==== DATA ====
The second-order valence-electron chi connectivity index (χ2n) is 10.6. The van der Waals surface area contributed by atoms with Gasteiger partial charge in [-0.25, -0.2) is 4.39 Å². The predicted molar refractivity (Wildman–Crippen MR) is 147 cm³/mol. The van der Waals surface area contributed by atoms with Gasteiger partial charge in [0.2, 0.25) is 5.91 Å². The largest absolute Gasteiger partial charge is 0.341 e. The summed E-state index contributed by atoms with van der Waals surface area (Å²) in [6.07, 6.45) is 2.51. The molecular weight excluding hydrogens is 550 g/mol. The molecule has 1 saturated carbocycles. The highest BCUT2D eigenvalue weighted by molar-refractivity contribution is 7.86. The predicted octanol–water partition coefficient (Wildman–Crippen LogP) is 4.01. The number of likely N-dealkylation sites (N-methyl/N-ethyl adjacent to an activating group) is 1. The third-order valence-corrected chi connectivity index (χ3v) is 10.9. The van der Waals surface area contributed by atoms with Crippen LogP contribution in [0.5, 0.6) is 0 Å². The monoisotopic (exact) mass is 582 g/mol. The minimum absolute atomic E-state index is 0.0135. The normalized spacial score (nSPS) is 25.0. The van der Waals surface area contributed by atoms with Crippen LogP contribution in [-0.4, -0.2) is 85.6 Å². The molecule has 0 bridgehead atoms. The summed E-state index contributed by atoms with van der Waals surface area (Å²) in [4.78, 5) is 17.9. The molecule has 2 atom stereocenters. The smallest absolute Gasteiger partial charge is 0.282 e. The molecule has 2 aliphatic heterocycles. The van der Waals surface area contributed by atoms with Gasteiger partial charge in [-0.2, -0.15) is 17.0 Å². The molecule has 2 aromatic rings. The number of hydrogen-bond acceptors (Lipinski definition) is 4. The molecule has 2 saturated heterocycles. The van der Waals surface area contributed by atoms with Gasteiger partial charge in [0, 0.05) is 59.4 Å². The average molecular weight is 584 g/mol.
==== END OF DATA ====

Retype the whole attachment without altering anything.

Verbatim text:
The second-order valence-electron chi connectivity index (χ2n) is 10.6. The van der Waals surface area contributed by atoms with Gasteiger partial charge in [-0.25, -0.2) is 4.39 Å². The predicted molar refractivity (Wildman–Crippen MR) is 147 cm³/mol. The van der Waals surface area contributed by atoms with Gasteiger partial charge in [0.2, 0.25) is 5.91 Å². The largest absolute Gasteiger partial charge is 0.341 e. The summed E-state index contributed by atoms with van der Waals surface area (Å²) in [6.07, 6.45) is 2.51. The molecular weight excluding hydrogens is 550 g/mol. The molecule has 1 saturated carbocycles. The highest BCUT2D eigenvalue weighted by molar-refractivity contribution is 7.86. The predicted octanol–water partition coefficient (Wildman–Crippen LogP) is 4.01. The number of likely N-dealkylation sites (N-methyl/N-ethyl adjacent to an activating group) is 1. The third-order valence-corrected chi connectivity index (χ3v) is 10.9. The van der Waals surface area contributed by atoms with Crippen LogP contribution in [0.5, 0.6) is 0 Å². The monoisotopic (exact) mass is 582 g/mol. The minimum absolute atomic E-state index is 0.0135. The normalized spacial score (nSPS) is 25.0. The van der Waals surface area contributed by atoms with Crippen LogP contribution in [-0.4, -0.2) is 85.6 Å². The molecule has 0 bridgehead atoms. The summed E-state index contributed by atoms with van der Waals surface area (Å²) in [4.78, 5) is 17.9. The molecule has 2 atom stereocenters. The smallest absolute Gasteiger partial charge is 0.282 e. The molecule has 2 aliphatic heterocycles. The van der Waals surface area contributed by atoms with Gasteiger partial charge in [-0.2, -0.15) is 17.0 Å². The molecule has 2 aromatic rings. The number of hydrogen-bond acceptors (Lipinski definition) is 4. The molecule has 2 saturated heterocycles. The van der Waals surface area contributed by atoms with Gasteiger partial charge in [0, 0.05) is 59.4 Å². The average molecular weight is 584 g/mol.